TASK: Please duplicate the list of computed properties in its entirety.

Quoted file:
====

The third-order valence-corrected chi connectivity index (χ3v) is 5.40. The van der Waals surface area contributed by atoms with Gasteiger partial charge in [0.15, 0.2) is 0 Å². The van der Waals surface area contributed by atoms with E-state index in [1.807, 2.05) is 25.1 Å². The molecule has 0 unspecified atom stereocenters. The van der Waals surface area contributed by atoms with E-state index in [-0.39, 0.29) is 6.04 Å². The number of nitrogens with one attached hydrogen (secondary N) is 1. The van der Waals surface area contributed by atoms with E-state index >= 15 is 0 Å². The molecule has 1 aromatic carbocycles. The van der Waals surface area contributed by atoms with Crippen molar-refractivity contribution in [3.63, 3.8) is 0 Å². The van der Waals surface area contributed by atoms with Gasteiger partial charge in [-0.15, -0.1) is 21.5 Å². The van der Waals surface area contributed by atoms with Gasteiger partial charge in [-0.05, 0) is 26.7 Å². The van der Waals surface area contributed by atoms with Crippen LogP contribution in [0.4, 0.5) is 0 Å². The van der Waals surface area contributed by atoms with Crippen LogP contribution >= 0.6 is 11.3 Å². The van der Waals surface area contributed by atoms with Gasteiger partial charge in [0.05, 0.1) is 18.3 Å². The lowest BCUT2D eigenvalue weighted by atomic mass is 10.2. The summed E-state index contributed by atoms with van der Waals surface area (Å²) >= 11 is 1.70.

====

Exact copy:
The third-order valence-corrected chi connectivity index (χ3v) is 5.40. The van der Waals surface area contributed by atoms with Gasteiger partial charge in [0.15, 0.2) is 0 Å². The van der Waals surface area contributed by atoms with E-state index in [1.807, 2.05) is 25.1 Å². The molecule has 0 unspecified atom stereocenters. The van der Waals surface area contributed by atoms with E-state index in [-0.39, 0.29) is 6.04 Å². The number of nitrogens with one attached hydrogen (secondary N) is 1. The van der Waals surface area contributed by atoms with E-state index >= 15 is 0 Å². The molecule has 1 aromatic carbocycles. The van der Waals surface area contributed by atoms with Crippen molar-refractivity contribution in [3.63, 3.8) is 0 Å². The van der Waals surface area contributed by atoms with Gasteiger partial charge in [-0.15, -0.1) is 21.5 Å². The van der Waals surface area contributed by atoms with Gasteiger partial charge in [-0.05, 0) is 26.7 Å². The van der Waals surface area contributed by atoms with Crippen LogP contribution in [0.4, 0.5) is 0 Å². The van der Waals surface area contributed by atoms with Crippen LogP contribution >= 0.6 is 11.3 Å². The van der Waals surface area contributed by atoms with Gasteiger partial charge in [0.05, 0.1) is 18.3 Å². The lowest BCUT2D eigenvalue weighted by atomic mass is 10.2. The summed E-state index contributed by atoms with van der Waals surface area (Å²) >= 11 is 1.70.